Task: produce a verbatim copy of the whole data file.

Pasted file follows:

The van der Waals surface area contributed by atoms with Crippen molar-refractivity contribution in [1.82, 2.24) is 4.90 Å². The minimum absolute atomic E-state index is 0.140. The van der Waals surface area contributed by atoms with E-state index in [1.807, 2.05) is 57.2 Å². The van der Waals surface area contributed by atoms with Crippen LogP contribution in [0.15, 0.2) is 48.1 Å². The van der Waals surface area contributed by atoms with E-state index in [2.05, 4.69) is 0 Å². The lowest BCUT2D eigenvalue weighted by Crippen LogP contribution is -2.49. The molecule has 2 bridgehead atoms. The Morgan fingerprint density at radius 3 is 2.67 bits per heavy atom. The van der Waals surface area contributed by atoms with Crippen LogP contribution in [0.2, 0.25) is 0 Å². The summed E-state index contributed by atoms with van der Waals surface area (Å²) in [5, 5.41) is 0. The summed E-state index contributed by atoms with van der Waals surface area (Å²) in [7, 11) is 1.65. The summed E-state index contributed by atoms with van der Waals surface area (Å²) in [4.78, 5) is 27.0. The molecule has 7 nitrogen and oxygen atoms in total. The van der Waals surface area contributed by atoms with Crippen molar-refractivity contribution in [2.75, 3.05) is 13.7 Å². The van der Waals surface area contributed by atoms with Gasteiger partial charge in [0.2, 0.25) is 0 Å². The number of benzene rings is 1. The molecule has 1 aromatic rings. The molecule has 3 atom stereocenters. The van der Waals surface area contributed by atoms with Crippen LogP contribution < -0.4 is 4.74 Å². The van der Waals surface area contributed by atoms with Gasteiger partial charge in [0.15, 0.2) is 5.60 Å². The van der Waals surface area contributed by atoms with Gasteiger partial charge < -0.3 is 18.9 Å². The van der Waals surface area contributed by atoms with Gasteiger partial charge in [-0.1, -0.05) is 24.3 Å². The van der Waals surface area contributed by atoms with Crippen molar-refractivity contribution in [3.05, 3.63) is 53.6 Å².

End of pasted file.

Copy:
The van der Waals surface area contributed by atoms with Crippen molar-refractivity contribution in [1.82, 2.24) is 4.90 Å². The minimum absolute atomic E-state index is 0.140. The van der Waals surface area contributed by atoms with E-state index in [1.807, 2.05) is 57.2 Å². The van der Waals surface area contributed by atoms with Crippen LogP contribution in [0.15, 0.2) is 48.1 Å². The van der Waals surface area contributed by atoms with E-state index in [2.05, 4.69) is 0 Å². The lowest BCUT2D eigenvalue weighted by Crippen LogP contribution is -2.49. The molecule has 2 bridgehead atoms. The Morgan fingerprint density at radius 3 is 2.67 bits per heavy atom. The van der Waals surface area contributed by atoms with Crippen LogP contribution in [0.2, 0.25) is 0 Å². The summed E-state index contributed by atoms with van der Waals surface area (Å²) in [5, 5.41) is 0. The summed E-state index contributed by atoms with van der Waals surface area (Å²) in [7, 11) is 1.65. The summed E-state index contributed by atoms with van der Waals surface area (Å²) in [4.78, 5) is 27.0. The molecule has 7 nitrogen and oxygen atoms in total. The van der Waals surface area contributed by atoms with Crippen molar-refractivity contribution in [2.75, 3.05) is 13.7 Å². The van der Waals surface area contributed by atoms with Gasteiger partial charge in [0.2, 0.25) is 0 Å². The number of benzene rings is 1. The molecule has 1 aromatic rings. The molecule has 3 atom stereocenters. The van der Waals surface area contributed by atoms with Crippen LogP contribution < -0.4 is 4.74 Å². The van der Waals surface area contributed by atoms with Gasteiger partial charge in [0.15, 0.2) is 5.60 Å². The van der Waals surface area contributed by atoms with Gasteiger partial charge < -0.3 is 18.9 Å². The van der Waals surface area contributed by atoms with Gasteiger partial charge in [-0.1, -0.05) is 24.3 Å². The van der Waals surface area contributed by atoms with Crippen molar-refractivity contribution in [3.05, 3.63) is 53.6 Å².